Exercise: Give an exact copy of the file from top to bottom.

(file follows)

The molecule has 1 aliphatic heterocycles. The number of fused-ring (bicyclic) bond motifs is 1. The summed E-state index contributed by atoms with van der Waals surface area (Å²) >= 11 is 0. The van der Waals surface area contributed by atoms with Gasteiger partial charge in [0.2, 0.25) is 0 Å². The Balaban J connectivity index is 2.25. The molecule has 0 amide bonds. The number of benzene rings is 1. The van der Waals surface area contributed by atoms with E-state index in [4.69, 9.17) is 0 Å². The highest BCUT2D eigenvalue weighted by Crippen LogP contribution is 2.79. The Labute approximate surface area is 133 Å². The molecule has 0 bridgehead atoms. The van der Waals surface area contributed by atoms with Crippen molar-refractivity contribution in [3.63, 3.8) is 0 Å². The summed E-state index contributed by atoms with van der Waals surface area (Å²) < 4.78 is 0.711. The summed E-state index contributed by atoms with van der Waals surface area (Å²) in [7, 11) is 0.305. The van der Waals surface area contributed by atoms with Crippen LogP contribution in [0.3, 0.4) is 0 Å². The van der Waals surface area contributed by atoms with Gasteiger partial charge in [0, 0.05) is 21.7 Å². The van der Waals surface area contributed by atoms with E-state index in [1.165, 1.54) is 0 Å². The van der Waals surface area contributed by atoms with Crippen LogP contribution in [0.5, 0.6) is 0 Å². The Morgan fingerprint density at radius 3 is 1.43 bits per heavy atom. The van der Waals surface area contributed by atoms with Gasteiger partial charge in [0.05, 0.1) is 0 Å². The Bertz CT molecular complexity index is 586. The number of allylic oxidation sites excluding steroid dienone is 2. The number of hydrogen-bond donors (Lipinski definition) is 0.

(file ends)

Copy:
The molecule has 1 aliphatic heterocycles. The number of fused-ring (bicyclic) bond motifs is 1. The summed E-state index contributed by atoms with van der Waals surface area (Å²) >= 11 is 0. The van der Waals surface area contributed by atoms with Gasteiger partial charge in [0.2, 0.25) is 0 Å². The Balaban J connectivity index is 2.25. The molecule has 0 amide bonds. The number of benzene rings is 1. The van der Waals surface area contributed by atoms with E-state index in [4.69, 9.17) is 0 Å². The highest BCUT2D eigenvalue weighted by Crippen LogP contribution is 2.79. The Labute approximate surface area is 133 Å². The molecule has 0 bridgehead atoms. The van der Waals surface area contributed by atoms with Crippen molar-refractivity contribution in [3.63, 3.8) is 0 Å². The summed E-state index contributed by atoms with van der Waals surface area (Å²) < 4.78 is 0.711. The summed E-state index contributed by atoms with van der Waals surface area (Å²) in [7, 11) is 0.305. The van der Waals surface area contributed by atoms with Crippen LogP contribution in [0.3, 0.4) is 0 Å². The van der Waals surface area contributed by atoms with Gasteiger partial charge in [0, 0.05) is 21.7 Å². The van der Waals surface area contributed by atoms with E-state index in [1.165, 1.54) is 0 Å². The van der Waals surface area contributed by atoms with Crippen LogP contribution in [0.5, 0.6) is 0 Å². The Morgan fingerprint density at radius 3 is 1.43 bits per heavy atom. The van der Waals surface area contributed by atoms with Gasteiger partial charge in [0.05, 0.1) is 0 Å². The Bertz CT molecular complexity index is 586. The number of allylic oxidation sites excluding steroid dienone is 2. The number of hydrogen-bond donors (Lipinski definition) is 0.